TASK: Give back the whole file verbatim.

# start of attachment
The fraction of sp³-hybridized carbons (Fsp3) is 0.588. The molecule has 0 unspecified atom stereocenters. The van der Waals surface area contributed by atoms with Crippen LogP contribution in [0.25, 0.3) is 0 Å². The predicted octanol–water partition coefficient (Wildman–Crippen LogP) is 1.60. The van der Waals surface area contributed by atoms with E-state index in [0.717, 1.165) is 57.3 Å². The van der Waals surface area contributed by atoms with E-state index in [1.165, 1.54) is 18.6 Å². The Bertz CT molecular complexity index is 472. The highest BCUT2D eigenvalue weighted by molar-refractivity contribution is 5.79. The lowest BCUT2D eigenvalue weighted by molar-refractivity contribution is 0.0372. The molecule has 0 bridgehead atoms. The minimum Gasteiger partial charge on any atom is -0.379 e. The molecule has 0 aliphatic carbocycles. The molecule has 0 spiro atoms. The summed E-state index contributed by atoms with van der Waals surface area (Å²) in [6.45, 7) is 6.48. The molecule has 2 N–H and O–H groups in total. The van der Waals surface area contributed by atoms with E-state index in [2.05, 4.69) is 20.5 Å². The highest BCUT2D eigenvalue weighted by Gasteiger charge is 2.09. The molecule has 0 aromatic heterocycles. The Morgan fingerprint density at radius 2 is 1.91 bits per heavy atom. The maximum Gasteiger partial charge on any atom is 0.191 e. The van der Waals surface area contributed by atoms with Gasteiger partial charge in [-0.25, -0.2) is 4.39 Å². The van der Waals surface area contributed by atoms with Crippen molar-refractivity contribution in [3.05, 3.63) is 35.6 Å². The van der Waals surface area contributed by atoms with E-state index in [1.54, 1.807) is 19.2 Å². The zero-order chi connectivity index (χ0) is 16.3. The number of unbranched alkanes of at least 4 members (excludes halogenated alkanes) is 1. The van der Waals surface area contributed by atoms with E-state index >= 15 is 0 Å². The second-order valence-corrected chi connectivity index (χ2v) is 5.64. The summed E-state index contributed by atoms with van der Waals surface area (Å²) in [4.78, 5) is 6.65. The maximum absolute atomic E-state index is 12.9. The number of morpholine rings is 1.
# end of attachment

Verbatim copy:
The fraction of sp³-hybridized carbons (Fsp3) is 0.588. The molecule has 0 unspecified atom stereocenters. The van der Waals surface area contributed by atoms with Crippen LogP contribution in [0.25, 0.3) is 0 Å². The predicted octanol–water partition coefficient (Wildman–Crippen LogP) is 1.60. The van der Waals surface area contributed by atoms with E-state index in [0.717, 1.165) is 57.3 Å². The van der Waals surface area contributed by atoms with E-state index in [1.165, 1.54) is 18.6 Å². The Bertz CT molecular complexity index is 472. The highest BCUT2D eigenvalue weighted by molar-refractivity contribution is 5.79. The lowest BCUT2D eigenvalue weighted by molar-refractivity contribution is 0.0372. The molecule has 0 bridgehead atoms. The minimum Gasteiger partial charge on any atom is -0.379 e. The molecule has 0 aliphatic carbocycles. The molecule has 0 spiro atoms. The summed E-state index contributed by atoms with van der Waals surface area (Å²) in [6.45, 7) is 6.48. The molecule has 2 N–H and O–H groups in total. The van der Waals surface area contributed by atoms with E-state index in [2.05, 4.69) is 20.5 Å². The highest BCUT2D eigenvalue weighted by Gasteiger charge is 2.09. The molecule has 0 aromatic heterocycles. The Morgan fingerprint density at radius 2 is 1.91 bits per heavy atom. The maximum Gasteiger partial charge on any atom is 0.191 e. The van der Waals surface area contributed by atoms with Gasteiger partial charge in [-0.25, -0.2) is 4.39 Å². The van der Waals surface area contributed by atoms with Crippen molar-refractivity contribution in [3.05, 3.63) is 35.6 Å². The van der Waals surface area contributed by atoms with E-state index in [1.54, 1.807) is 19.2 Å². The zero-order chi connectivity index (χ0) is 16.3. The number of unbranched alkanes of at least 4 members (excludes halogenated alkanes) is 1. The van der Waals surface area contributed by atoms with E-state index >= 15 is 0 Å². The second-order valence-corrected chi connectivity index (χ2v) is 5.64. The summed E-state index contributed by atoms with van der Waals surface area (Å²) in [4.78, 5) is 6.65. The maximum absolute atomic E-state index is 12.9. The number of morpholine rings is 1.